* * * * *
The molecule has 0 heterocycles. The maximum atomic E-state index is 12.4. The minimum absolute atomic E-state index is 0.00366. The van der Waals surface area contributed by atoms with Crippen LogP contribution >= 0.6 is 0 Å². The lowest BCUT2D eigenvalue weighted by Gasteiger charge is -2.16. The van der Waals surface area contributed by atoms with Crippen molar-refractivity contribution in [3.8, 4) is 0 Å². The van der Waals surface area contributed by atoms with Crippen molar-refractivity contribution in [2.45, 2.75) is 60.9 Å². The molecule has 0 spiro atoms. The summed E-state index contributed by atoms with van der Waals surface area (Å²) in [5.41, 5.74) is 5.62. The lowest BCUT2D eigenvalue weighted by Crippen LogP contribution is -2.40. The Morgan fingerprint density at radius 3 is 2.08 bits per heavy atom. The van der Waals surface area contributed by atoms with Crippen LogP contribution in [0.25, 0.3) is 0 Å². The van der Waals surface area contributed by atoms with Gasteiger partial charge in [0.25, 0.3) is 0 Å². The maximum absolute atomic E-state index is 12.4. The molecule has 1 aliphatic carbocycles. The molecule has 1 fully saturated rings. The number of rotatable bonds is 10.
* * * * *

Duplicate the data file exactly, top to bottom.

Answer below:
The molecule has 0 heterocycles. The maximum atomic E-state index is 12.4. The minimum absolute atomic E-state index is 0.00366. The van der Waals surface area contributed by atoms with Crippen LogP contribution >= 0.6 is 0 Å². The lowest BCUT2D eigenvalue weighted by Gasteiger charge is -2.16. The van der Waals surface area contributed by atoms with Crippen molar-refractivity contribution in [3.8, 4) is 0 Å². The van der Waals surface area contributed by atoms with Crippen molar-refractivity contribution in [2.45, 2.75) is 60.9 Å². The molecule has 0 spiro atoms. The summed E-state index contributed by atoms with van der Waals surface area (Å²) in [5.41, 5.74) is 5.62. The lowest BCUT2D eigenvalue weighted by Crippen LogP contribution is -2.40. The Morgan fingerprint density at radius 3 is 2.08 bits per heavy atom. The van der Waals surface area contributed by atoms with Crippen LogP contribution in [0.25, 0.3) is 0 Å². The van der Waals surface area contributed by atoms with Gasteiger partial charge in [0.25, 0.3) is 0 Å². The maximum absolute atomic E-state index is 12.4. The molecule has 1 aliphatic carbocycles. The molecule has 1 fully saturated rings. The number of rotatable bonds is 10.